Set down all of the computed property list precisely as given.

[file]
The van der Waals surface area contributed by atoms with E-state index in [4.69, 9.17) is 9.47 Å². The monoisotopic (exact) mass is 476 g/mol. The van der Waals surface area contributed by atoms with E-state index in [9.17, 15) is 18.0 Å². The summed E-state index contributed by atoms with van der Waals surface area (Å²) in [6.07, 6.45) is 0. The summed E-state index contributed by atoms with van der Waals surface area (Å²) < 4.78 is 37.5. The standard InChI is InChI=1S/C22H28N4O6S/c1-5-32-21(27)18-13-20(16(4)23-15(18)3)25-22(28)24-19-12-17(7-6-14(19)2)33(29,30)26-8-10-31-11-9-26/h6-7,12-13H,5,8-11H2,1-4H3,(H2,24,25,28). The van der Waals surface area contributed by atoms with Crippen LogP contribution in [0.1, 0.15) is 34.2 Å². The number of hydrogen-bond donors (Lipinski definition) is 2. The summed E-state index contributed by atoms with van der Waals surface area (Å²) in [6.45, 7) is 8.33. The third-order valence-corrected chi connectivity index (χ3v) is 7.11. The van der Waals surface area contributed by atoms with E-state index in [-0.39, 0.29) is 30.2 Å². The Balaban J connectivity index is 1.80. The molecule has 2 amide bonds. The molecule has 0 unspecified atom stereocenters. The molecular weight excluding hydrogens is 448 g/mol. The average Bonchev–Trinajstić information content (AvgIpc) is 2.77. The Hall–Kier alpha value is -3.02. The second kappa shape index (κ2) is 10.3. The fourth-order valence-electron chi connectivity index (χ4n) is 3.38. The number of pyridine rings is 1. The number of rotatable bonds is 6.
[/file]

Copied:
The van der Waals surface area contributed by atoms with E-state index in [4.69, 9.17) is 9.47 Å². The monoisotopic (exact) mass is 476 g/mol. The van der Waals surface area contributed by atoms with E-state index in [9.17, 15) is 18.0 Å². The summed E-state index contributed by atoms with van der Waals surface area (Å²) in [6.07, 6.45) is 0. The summed E-state index contributed by atoms with van der Waals surface area (Å²) < 4.78 is 37.5. The standard InChI is InChI=1S/C22H28N4O6S/c1-5-32-21(27)18-13-20(16(4)23-15(18)3)25-22(28)24-19-12-17(7-6-14(19)2)33(29,30)26-8-10-31-11-9-26/h6-7,12-13H,5,8-11H2,1-4H3,(H2,24,25,28). The van der Waals surface area contributed by atoms with Crippen LogP contribution in [0.1, 0.15) is 34.2 Å². The number of hydrogen-bond donors (Lipinski definition) is 2. The summed E-state index contributed by atoms with van der Waals surface area (Å²) in [6.45, 7) is 8.33. The third-order valence-corrected chi connectivity index (χ3v) is 7.11. The van der Waals surface area contributed by atoms with E-state index in [-0.39, 0.29) is 30.2 Å². The Balaban J connectivity index is 1.80. The molecule has 2 amide bonds. The molecule has 0 unspecified atom stereocenters. The molecular weight excluding hydrogens is 448 g/mol. The average Bonchev–Trinajstić information content (AvgIpc) is 2.77. The Hall–Kier alpha value is -3.02. The second kappa shape index (κ2) is 10.3. The fourth-order valence-electron chi connectivity index (χ4n) is 3.38. The number of pyridine rings is 1. The number of rotatable bonds is 6.